Map of life expectancy at birth from Global Education Project.

Wednesday, February 14, 2007

A necessary digression

I listened to Christopher Lydon's show last night -- it's called Open Source, and it's because Lydon already had the name that Pajamas Media was forced to stay undressed. He had on MSNBC pundit Lawrence O'Donnell and The Nation's John Nichols, among others, to talk about the Libby trial.

Appropriately, the discussion wandered into the case for war in Iraq and Colin Powell's notorious speech before the UN Security Council. O'Donnell zealously defended the performance of the U.S. news media at that time, claiming that they could not possibly have been expected to know that Powell was full of crap. Lydon and Nichols pointed out that British newspapers effectively debunked Powell's speech the following day, but O'Donnell insisted that The Guardian and others didn't find any "smoking gun" to prove that Powell's claims were false and that U.S. reporters had no choice but to simply transmit them.

Right. I'm just going to give you a couple of highlights of my personal experience on that fateful week in February. One of Powell's claims was that there was a facility in Iraq, where al Qaeda was training its operatives in the use of chemical weapons. He showed satellite pictures of the "chemical weapons training facility." So, British reporters decided to go there. The chemical weapons training facility, first of all, was located in Iraqi Kurdistan, in the "no fly zone" protected by U.S. and British warplanes from incursions by the Baathist regime. Since it was outside of Saddam's control, it was easy for the reporters to get there. Out in the desert they found a decrepit, abandoned village of cinder block huts with no electricity, no water, and no chemical weapons or for that matter, weapons or "facilities" of any kind. This went completely unmentioned in the United States. I read it in The Guardian about two days after the speech.

Powell also stated that a terrorist group called Ansar al-Islam was operating "in Iraq," and that it constituted a link between al Qaeda and the Saddam Hussein regime. Powell implied that the leader of Ansar al-Islam was Abu Musab al Zarqawi. I was curious, so I spent about five minutes doing research on the organization. Like the chemical weapons training facility, Ansar operated exclusively in a remote area of Kurdistan. Its leader, Najeddin Faraj Ahmad, whose nom de guerre is Mullah Krekar, was not in fact Abu Musab al Zarqawi, although it was indeed associated with al Qaeda. The principal goal of Ansar al-Islam was the overthrow of Saddam Hussein. I also learned that, according to Kurdish Media, a reasonably reputable though fervently nationalist news service, Saddam Hussein had provided weapons to the Patriotic Union of Kurdistan on condition that they use them to attack Ansar al Islam. Even though Saddam and the PUK were enemies, this is plausible because Ansar al-Islam was also at war with the secular PUK. Alliance and animosities in that part of the world can be very complex.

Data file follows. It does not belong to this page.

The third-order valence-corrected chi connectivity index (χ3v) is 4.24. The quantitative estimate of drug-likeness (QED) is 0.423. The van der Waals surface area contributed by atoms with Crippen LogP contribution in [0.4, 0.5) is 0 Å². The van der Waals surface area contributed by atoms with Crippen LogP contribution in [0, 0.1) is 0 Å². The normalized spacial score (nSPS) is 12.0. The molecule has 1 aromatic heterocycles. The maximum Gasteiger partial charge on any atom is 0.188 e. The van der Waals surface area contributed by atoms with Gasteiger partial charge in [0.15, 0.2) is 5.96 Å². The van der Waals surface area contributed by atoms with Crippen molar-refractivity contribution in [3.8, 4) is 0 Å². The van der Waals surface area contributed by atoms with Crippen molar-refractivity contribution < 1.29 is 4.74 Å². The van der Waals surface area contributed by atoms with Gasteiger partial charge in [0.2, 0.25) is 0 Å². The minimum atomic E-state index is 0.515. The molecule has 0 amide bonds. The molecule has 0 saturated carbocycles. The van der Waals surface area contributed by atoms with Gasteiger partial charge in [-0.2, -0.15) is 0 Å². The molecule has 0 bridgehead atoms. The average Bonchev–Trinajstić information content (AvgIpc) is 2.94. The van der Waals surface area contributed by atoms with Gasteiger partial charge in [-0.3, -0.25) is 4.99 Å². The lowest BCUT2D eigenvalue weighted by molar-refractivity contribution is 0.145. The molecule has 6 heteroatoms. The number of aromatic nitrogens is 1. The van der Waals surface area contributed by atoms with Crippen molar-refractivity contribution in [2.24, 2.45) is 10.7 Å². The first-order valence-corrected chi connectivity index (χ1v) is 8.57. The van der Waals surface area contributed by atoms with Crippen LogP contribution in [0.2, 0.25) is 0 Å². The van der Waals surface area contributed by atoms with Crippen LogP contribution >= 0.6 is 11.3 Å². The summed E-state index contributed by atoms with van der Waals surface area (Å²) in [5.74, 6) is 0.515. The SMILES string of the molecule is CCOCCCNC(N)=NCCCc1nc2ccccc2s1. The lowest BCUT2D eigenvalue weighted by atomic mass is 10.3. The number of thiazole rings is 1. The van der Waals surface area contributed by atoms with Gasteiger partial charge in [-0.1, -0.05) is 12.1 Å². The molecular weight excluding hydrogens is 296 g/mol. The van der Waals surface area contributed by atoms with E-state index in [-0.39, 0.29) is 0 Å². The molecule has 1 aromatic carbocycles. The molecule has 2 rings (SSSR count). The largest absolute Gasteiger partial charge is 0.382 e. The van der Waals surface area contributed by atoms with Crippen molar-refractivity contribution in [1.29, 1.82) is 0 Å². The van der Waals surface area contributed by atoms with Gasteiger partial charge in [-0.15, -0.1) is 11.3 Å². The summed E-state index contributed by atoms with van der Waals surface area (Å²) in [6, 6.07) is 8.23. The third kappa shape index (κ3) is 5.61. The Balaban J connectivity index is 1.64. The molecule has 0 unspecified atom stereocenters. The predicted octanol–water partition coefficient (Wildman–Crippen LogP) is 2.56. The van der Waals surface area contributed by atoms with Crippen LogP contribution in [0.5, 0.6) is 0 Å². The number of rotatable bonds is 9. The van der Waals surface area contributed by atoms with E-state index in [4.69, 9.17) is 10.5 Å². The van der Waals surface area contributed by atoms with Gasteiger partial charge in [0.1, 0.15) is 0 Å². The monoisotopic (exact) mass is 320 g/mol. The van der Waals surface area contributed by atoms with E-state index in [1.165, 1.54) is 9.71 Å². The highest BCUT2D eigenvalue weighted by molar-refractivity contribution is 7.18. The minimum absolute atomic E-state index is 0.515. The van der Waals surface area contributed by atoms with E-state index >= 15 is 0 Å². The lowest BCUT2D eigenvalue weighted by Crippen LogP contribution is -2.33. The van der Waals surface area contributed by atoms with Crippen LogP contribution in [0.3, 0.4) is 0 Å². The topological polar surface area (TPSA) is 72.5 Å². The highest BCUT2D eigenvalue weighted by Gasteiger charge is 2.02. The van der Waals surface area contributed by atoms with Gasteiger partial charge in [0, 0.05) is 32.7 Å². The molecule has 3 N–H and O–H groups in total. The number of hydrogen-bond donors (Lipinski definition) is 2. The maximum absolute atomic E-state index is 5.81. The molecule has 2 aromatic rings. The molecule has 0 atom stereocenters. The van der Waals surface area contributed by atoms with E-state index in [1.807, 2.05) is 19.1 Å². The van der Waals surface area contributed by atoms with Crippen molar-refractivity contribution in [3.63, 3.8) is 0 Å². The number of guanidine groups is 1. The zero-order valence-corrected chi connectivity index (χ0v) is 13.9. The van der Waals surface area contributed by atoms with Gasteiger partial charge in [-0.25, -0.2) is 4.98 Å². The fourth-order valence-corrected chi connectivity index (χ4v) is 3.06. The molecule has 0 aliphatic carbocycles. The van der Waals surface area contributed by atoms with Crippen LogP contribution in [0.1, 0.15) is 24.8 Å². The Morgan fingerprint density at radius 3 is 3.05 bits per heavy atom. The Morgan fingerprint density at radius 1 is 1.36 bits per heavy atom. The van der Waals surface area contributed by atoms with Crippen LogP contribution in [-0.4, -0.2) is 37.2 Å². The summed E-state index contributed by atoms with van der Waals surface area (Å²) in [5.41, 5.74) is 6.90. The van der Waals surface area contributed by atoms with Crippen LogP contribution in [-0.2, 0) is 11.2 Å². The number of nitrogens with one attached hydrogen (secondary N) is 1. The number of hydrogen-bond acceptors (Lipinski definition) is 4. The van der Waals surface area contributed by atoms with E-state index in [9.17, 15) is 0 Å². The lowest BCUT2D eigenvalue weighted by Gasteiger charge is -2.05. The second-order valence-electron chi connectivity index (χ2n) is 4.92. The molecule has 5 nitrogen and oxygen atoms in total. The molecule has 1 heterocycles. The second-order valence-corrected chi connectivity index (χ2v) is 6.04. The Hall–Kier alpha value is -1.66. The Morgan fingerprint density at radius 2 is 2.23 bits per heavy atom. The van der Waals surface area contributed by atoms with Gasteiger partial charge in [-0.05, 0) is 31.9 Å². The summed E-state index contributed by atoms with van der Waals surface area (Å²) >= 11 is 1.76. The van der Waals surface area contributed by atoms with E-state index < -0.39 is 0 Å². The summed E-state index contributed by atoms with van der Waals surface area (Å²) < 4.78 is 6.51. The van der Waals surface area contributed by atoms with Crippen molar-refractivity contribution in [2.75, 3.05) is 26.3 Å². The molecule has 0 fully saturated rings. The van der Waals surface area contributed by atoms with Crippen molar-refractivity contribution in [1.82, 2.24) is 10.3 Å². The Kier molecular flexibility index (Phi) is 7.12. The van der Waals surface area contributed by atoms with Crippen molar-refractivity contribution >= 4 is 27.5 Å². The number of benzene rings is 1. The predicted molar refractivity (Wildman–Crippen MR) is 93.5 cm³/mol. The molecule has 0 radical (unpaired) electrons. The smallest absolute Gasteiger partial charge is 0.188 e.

So yes, Saddam and Mullah Krekar were indeed "linked," in that they were trying to kill each other, but I don't think that was what Powell was trying to imply. I wrote a letter to the Boston Globe detailing these findings, which of course they did not publish. I also wrote to the ombudsman pointing out that the paper was not providing its readers with essential, readily available information even as their government was taking them to war. They ignored me. This information, which any citizen with an Internet connection could have discovered in five minutes, was never mentioned, as far as I can tell, in any mainstream media in the United States including the New York Times, Washington Post, NBC, ABC, CBS, CNN, or anyplace else. In fact, as far as I know they still haven't mentioned it. A curtain of censorship had been drawn over North America. Hell, I even met the Executive Producer of PBS's Frontline at a party and I told him. He scoffed at me.

These people, who consider themselves professionals and make substantial salaries, are "reporters" in the same sense as court reporters. They are transcriptionists. There have been some minor self-critcisms from some of them about how they didn't dig hard enough, but the truth is, they did not tell the public basic facts that they surely must have known to be true. O'Donnell is a pompous, airheaded ass.

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